I have just come across a further enhancement of this idea that I have not used yet. You ask the people who usually are first to contribute to go last and those who usually go last to go first. Apparently, you may expect some silences but will get new and excellent thinking. Please try it!

 

Encourage knowledge sharing

 

There are many schemes and methods of knowledge management and sharing. The book Learning to Fly about BP is good on this.  David Gurteen runs excellent face-to-face and electronic discussions. Ecademy and other social networks have a system where members can access the profiles and interests of thousands of people.

 

Having a system is not enough, people have to want to put their information in and use the system. They need to know what will happen to and believe that there will be value in doing so. If they see their managers or other influential people using the system, this will help a lot.

 

If people know what the organisation stands for and what it trying to achieve is good and honourable, they are much more likely to cooperate. They will also be more likely to if they are involved I the creation of the process. This is a simple change management principle. See Rules of Thumb for Change Agents by Herb Shepard for this and more.

 

Reduce status symbols

 

Status symbols like different quality canteens, executive parking places, company cars and office furnishings all reinforce them and us attitudes and damage community. Many organisations have gone a long way to reduce these to good effect. Unfortunately, the increasing difference between senior management and director rewards and those of staff are undermining this and creating resentment.

 

Work outside the organisation

 

Some organisations have built pride and community spirit in their own organisations by working with communities outside their own organisation. A client told me with great pride about how his engineering consultancy had worked, without charge, with a community in Africa to provide fresh water and sanitation to many hundreds of people. The morale, public relations, personal development and community building benefits of the work far outweighed its costs.

 

Another client had run team-building events where people worked together to decorate and repair a youth centre close to one of their factories with similar benefits.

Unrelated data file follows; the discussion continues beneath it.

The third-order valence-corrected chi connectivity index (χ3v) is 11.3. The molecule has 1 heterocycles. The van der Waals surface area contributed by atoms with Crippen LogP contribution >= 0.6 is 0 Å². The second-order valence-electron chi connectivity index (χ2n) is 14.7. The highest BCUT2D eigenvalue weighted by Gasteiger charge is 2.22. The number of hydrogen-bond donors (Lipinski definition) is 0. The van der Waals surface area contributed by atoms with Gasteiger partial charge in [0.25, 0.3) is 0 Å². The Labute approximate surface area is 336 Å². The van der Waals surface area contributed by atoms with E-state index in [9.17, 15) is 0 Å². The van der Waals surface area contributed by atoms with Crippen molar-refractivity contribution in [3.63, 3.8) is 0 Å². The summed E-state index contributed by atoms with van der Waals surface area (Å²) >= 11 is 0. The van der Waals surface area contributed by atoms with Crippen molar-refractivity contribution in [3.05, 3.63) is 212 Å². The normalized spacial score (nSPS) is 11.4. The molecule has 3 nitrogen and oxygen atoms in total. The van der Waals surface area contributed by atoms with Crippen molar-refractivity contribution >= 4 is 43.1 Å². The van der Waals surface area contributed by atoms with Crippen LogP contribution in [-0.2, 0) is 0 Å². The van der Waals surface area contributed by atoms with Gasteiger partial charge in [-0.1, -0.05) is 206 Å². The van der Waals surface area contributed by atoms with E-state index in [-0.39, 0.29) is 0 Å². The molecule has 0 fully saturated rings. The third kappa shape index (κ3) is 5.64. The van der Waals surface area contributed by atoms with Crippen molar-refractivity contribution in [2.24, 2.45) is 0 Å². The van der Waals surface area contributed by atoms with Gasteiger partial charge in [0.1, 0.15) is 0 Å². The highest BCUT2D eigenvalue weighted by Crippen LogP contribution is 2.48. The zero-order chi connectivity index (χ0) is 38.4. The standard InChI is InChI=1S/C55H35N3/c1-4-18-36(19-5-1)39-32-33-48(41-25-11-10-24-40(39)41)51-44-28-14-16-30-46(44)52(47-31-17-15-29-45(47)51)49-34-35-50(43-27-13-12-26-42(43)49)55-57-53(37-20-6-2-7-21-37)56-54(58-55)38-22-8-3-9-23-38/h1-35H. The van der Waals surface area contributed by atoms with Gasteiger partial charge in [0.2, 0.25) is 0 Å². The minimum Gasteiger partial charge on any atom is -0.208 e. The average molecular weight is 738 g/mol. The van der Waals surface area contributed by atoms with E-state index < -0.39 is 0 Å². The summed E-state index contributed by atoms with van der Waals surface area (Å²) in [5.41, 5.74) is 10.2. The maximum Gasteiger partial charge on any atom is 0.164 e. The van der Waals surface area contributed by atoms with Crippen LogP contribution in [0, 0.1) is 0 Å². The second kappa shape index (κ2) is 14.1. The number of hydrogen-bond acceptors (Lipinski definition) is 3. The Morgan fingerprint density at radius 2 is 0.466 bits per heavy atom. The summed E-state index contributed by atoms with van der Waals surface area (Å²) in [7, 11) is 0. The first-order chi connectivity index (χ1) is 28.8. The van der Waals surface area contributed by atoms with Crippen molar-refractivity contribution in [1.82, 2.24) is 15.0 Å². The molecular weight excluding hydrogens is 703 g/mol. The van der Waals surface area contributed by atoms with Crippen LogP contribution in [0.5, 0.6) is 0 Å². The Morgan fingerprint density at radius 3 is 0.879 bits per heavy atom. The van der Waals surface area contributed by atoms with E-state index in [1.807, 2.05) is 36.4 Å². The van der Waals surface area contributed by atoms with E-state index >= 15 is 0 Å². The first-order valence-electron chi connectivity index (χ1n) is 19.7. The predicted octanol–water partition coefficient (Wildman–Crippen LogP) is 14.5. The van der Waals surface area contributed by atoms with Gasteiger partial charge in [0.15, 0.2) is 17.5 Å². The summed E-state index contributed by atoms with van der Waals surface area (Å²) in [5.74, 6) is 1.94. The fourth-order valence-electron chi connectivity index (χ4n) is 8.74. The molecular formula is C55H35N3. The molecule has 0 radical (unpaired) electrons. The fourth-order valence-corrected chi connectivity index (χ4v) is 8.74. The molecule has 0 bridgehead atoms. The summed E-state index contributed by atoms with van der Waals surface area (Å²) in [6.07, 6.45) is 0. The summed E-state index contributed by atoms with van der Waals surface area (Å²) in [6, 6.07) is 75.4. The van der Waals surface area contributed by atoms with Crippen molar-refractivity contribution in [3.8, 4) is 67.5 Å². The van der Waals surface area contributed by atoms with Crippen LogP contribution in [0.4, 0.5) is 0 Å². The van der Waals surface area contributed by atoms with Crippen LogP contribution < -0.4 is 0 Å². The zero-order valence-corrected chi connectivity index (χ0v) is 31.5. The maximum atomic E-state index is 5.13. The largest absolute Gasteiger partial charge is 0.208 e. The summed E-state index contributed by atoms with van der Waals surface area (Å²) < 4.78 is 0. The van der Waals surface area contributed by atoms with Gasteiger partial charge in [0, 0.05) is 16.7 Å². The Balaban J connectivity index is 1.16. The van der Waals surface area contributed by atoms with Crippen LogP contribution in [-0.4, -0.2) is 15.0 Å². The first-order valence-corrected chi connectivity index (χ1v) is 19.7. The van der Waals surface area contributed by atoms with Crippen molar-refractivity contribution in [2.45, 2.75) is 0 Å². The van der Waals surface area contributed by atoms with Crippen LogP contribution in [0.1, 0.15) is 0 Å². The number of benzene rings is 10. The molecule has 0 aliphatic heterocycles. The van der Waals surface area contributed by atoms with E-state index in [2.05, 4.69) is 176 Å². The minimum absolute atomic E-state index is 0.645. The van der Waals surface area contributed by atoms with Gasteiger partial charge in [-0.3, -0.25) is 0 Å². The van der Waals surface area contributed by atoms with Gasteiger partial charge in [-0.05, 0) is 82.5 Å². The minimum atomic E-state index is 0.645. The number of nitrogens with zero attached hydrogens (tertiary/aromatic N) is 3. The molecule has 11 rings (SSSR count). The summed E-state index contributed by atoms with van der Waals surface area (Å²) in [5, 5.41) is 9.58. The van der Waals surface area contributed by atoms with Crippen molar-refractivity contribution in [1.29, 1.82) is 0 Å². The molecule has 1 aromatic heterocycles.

Community building events

 

Open space is a way of running large meetings where people involved create the agenda items and the organisation of groups to discuss them live on the day. These meetings tend to be much more exciting and rewarding for everybody than the usual highly stage-managed events that are common. It is perfectly possible to have hundreds of people at these events. The real issues that concern people will arise and you will have lots of brainpower available to start to give some answers. They clearly build community as well.

 

Appreciative inquiry summits can use similar methods but will always start with people investigating the strengths and positive core of the organisation. This makes people feel great about themselves, each other and the organisation. They feel energetic and want to make things even better. Then you move on to building a dream or ideal future based on your strengths, make it concrete and decide how to turn it into reality. Elegant methods for working with hundreds or even thousands of people exist for handling these events. The results are remarkable.

 

Network education

 

This shows the possibilities for learning in even a small community. About 1000 people in a suburb of London joined a simple network where they learned from and taught each other. The range of skills and knowledge exchanged was quite extraordinary. Could similar processes help inside an organisation or even a city?

 

Finally, as a reward for getting this far, and an appreciation of your interest in my ramblings, I would like to give you a small gift. It is a short ebook on “Developing People” designed for busy managers. Just click the link to get it. I hope you like it. 

 

Next ezines

 

I hope you found this one interesting. I am producing them less frequently because I am spending less time doing these days and more time being and this is good. If you have a subject, you would like me to explore, please let me know.

 

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Best wishes

 

Nick